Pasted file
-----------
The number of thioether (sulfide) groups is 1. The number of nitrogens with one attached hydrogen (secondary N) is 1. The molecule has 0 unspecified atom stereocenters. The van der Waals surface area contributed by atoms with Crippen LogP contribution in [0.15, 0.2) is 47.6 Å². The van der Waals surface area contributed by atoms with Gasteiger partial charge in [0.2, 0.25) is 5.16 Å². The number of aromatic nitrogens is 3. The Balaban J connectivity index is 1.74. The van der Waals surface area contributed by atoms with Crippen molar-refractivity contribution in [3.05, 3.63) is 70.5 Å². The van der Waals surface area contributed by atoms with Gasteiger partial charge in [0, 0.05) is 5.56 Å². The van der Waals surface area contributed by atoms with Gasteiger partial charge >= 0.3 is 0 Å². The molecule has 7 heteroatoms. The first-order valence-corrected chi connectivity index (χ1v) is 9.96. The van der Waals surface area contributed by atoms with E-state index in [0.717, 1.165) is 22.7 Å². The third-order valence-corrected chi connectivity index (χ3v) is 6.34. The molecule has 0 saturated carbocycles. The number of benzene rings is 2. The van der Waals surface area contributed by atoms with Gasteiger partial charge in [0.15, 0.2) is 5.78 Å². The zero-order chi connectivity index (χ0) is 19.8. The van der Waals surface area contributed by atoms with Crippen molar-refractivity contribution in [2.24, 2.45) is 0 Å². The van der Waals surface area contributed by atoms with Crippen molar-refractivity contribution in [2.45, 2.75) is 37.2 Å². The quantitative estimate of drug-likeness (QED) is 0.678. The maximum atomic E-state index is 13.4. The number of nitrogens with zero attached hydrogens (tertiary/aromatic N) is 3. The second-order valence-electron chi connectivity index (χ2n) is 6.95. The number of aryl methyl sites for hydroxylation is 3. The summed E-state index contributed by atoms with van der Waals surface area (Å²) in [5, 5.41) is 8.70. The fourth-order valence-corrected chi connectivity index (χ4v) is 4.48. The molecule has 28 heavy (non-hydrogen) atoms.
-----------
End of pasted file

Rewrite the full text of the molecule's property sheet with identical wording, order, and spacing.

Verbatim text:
The number of thioether (sulfide) groups is 1. The number of nitrogens with one attached hydrogen (secondary N) is 1. The molecule has 0 unspecified atom stereocenters. The van der Waals surface area contributed by atoms with Crippen LogP contribution in [0.15, 0.2) is 47.6 Å². The van der Waals surface area contributed by atoms with Gasteiger partial charge in [0.2, 0.25) is 5.16 Å². The number of aromatic nitrogens is 3. The Balaban J connectivity index is 1.74. The van der Waals surface area contributed by atoms with Crippen molar-refractivity contribution in [3.05, 3.63) is 70.5 Å². The van der Waals surface area contributed by atoms with Gasteiger partial charge in [0, 0.05) is 5.56 Å². The van der Waals surface area contributed by atoms with Gasteiger partial charge >= 0.3 is 0 Å². The molecule has 7 heteroatoms. The first-order valence-corrected chi connectivity index (χ1v) is 9.96. The van der Waals surface area contributed by atoms with E-state index in [0.717, 1.165) is 22.7 Å². The third-order valence-corrected chi connectivity index (χ3v) is 6.34. The molecule has 0 saturated carbocycles. The number of benzene rings is 2. The van der Waals surface area contributed by atoms with Gasteiger partial charge in [0.15, 0.2) is 5.78 Å². The zero-order chi connectivity index (χ0) is 19.8. The van der Waals surface area contributed by atoms with Crippen molar-refractivity contribution in [2.24, 2.45) is 0 Å². The van der Waals surface area contributed by atoms with Crippen molar-refractivity contribution in [2.45, 2.75) is 37.2 Å². The quantitative estimate of drug-likeness (QED) is 0.678. The maximum atomic E-state index is 13.4. The number of nitrogens with zero attached hydrogens (tertiary/aromatic N) is 3. The second-order valence-electron chi connectivity index (χ2n) is 6.95. The number of aryl methyl sites for hydroxylation is 3. The summed E-state index contributed by atoms with van der Waals surface area (Å²) in [5, 5.41) is 8.70. The fourth-order valence-corrected chi connectivity index (χ4v) is 4.48. The molecule has 28 heavy (non-hydrogen) atoms.